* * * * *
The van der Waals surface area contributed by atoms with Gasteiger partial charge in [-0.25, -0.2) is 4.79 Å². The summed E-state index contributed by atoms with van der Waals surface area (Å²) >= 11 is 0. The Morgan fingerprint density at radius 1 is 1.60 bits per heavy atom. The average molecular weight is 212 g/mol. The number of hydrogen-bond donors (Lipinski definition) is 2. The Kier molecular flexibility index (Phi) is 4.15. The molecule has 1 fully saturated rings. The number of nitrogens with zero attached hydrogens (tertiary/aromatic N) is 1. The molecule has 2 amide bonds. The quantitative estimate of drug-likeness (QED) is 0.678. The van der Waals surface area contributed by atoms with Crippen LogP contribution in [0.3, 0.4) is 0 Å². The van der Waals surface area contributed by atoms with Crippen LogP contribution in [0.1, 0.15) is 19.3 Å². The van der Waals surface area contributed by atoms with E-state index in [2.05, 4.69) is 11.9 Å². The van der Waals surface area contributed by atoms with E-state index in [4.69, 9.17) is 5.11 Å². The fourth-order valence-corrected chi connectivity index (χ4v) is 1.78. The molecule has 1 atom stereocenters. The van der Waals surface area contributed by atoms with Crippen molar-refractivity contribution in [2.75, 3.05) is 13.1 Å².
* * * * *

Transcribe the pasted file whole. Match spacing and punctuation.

The van der Waals surface area contributed by atoms with Gasteiger partial charge in [-0.25, -0.2) is 4.79 Å². The summed E-state index contributed by atoms with van der Waals surface area (Å²) >= 11 is 0. The Morgan fingerprint density at radius 1 is 1.60 bits per heavy atom. The average molecular weight is 212 g/mol. The number of hydrogen-bond donors (Lipinski definition) is 2. The Kier molecular flexibility index (Phi) is 4.15. The molecule has 1 fully saturated rings. The number of nitrogens with zero attached hydrogens (tertiary/aromatic N) is 1. The molecule has 2 amide bonds. The quantitative estimate of drug-likeness (QED) is 0.678. The van der Waals surface area contributed by atoms with Crippen LogP contribution in [0.3, 0.4) is 0 Å². The van der Waals surface area contributed by atoms with Crippen LogP contribution in [0.1, 0.15) is 19.3 Å². The van der Waals surface area contributed by atoms with E-state index in [2.05, 4.69) is 11.9 Å². The van der Waals surface area contributed by atoms with E-state index in [4.69, 9.17) is 5.11 Å². The fourth-order valence-corrected chi connectivity index (χ4v) is 1.78. The molecule has 1 atom stereocenters. The van der Waals surface area contributed by atoms with Crippen molar-refractivity contribution in [2.75, 3.05) is 13.1 Å².